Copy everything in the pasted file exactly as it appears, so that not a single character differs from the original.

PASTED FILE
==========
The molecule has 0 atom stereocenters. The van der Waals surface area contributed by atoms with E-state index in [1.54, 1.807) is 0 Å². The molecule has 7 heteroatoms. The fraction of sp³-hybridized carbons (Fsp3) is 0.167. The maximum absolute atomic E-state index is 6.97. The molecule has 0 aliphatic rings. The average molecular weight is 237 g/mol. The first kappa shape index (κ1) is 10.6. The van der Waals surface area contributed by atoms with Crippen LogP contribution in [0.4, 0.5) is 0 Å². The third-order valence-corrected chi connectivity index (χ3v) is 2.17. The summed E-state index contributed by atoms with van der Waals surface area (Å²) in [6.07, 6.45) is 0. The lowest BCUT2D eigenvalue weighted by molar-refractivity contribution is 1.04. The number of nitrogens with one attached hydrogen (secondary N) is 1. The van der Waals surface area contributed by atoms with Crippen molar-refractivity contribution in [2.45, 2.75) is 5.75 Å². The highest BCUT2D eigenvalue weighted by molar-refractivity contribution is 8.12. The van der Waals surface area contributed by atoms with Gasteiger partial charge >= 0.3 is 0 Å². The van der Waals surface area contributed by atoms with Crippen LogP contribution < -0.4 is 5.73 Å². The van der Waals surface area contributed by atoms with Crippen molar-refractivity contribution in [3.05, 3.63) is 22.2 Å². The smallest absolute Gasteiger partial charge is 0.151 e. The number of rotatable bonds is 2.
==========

The molecule has 0 atom stereocenters. The van der Waals surface area contributed by atoms with E-state index in [1.54, 1.807) is 0 Å². The molecule has 7 heteroatoms. The fraction of sp³-hybridized carbons (Fsp3) is 0.167. The maximum absolute atomic E-state index is 6.97. The molecule has 0 aliphatic rings. The average molecular weight is 237 g/mol. The first kappa shape index (κ1) is 10.6. The van der Waals surface area contributed by atoms with Crippen LogP contribution in [0.4, 0.5) is 0 Å². The third-order valence-corrected chi connectivity index (χ3v) is 2.17. The summed E-state index contributed by atoms with van der Waals surface area (Å²) in [6.07, 6.45) is 0. The lowest BCUT2D eigenvalue weighted by molar-refractivity contribution is 1.04. The number of nitrogens with one attached hydrogen (secondary N) is 1. The van der Waals surface area contributed by atoms with Crippen molar-refractivity contribution in [2.45, 2.75) is 5.75 Å². The highest BCUT2D eigenvalue weighted by molar-refractivity contribution is 8.12. The van der Waals surface area contributed by atoms with Gasteiger partial charge >= 0.3 is 0 Å². The van der Waals surface area contributed by atoms with Crippen LogP contribution < -0.4 is 5.73 Å². The van der Waals surface area contributed by atoms with Crippen molar-refractivity contribution in [3.05, 3.63) is 22.2 Å². The smallest absolute Gasteiger partial charge is 0.151 e. The number of rotatable bonds is 2.